During the planning and execution phases of a digital product, service or system, there’s a non-trivial amount of decisions to be made that have long-bearing consequences for the ultimate success of the project, as well as for the ease of its future iterations and additions. Many of these decisions have to do with choosing how and where you’ll ultimately invest a good amount of your budget; the money ear-marked for technical execution.
Digital initiatives can easily rack up hundreds of thousands of dollars in hard costs, claiming months of research, planning, and effort. Smart organizations understand the importance of articulating a waterproof foundational strategy for any such venture, backed by a rationale that is anchored in some higher grand business strategy. Yet any actual strategic thinking that gets done in the context of these investments is generally constricted to the planning stage, leaving a significant chunk of the process – the implementation phase – untouched. However, strategy shouldn’t end when the planning docs are signed and delivered; it should be deeply embedded in technical implementation and tactical execution. Read more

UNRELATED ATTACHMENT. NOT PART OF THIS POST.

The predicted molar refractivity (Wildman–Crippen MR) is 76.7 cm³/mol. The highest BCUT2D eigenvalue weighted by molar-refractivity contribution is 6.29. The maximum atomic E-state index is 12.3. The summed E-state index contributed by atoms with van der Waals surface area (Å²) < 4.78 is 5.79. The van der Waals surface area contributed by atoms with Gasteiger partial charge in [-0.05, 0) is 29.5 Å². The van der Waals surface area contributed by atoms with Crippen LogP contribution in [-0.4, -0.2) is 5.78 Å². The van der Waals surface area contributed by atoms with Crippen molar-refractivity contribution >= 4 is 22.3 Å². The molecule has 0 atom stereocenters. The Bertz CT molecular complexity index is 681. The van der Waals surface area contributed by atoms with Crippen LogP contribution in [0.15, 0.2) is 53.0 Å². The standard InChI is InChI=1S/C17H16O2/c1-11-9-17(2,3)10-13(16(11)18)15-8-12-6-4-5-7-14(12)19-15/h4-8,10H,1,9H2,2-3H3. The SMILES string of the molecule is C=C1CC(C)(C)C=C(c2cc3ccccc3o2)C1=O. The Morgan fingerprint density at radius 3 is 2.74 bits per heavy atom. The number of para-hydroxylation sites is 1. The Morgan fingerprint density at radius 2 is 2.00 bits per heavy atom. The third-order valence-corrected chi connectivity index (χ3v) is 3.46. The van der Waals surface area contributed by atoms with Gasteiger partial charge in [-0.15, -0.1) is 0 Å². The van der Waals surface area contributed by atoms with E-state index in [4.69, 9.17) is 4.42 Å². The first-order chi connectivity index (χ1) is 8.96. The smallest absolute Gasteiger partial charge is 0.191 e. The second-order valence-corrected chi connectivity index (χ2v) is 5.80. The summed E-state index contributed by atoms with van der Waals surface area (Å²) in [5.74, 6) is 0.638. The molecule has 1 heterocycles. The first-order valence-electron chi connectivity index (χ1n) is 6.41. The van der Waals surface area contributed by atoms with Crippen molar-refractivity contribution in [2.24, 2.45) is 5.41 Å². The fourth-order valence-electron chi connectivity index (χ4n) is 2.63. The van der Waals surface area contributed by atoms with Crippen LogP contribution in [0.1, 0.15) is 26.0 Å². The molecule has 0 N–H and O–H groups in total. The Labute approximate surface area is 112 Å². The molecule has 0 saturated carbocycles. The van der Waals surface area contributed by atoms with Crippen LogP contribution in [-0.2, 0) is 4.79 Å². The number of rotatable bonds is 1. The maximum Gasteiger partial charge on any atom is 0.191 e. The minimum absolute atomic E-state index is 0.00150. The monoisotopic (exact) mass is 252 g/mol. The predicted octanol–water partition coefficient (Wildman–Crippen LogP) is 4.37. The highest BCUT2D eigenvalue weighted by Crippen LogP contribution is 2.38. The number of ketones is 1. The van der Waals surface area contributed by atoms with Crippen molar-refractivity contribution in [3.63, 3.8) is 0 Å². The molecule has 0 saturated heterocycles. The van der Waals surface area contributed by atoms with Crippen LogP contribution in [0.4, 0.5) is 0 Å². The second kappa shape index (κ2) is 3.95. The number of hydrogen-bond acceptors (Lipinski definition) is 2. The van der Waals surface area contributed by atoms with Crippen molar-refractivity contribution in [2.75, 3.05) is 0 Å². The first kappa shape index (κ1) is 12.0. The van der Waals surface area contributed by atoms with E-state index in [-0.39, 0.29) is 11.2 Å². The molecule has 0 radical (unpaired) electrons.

The predominant model for managing digital products and services today could be aptly described as “command and control.” Annual planning and top down decision-making structures are the rule rather than the exception. As a result, large groups of people move slowly in lockstep toward a shared vision, while startups run circles around them. It’s an approach I’ve been loosely referring to as “redcoat digital.”
Most people believe they need to master “the cloud” in some way to prepare for the future. Truth be told, while everyone should gain an cursory understanding of technology, deep knowledge of how cloud computing systems work will always be reserved for IT departments. Instead, here are the best traits and principles of cloud computing systems that businesses should learn from.
One key to thriving in the digital landscape is doing the least you need to, in order to succeed. We spend a lot of time at Undercurrent thinking about adaption, experimentation and survivable risk, and most recently, we’ve been examining what the smallest unit for successful adaptation is. One thing we’ve been wrapping our minds around lately is the minimum viable product. Read more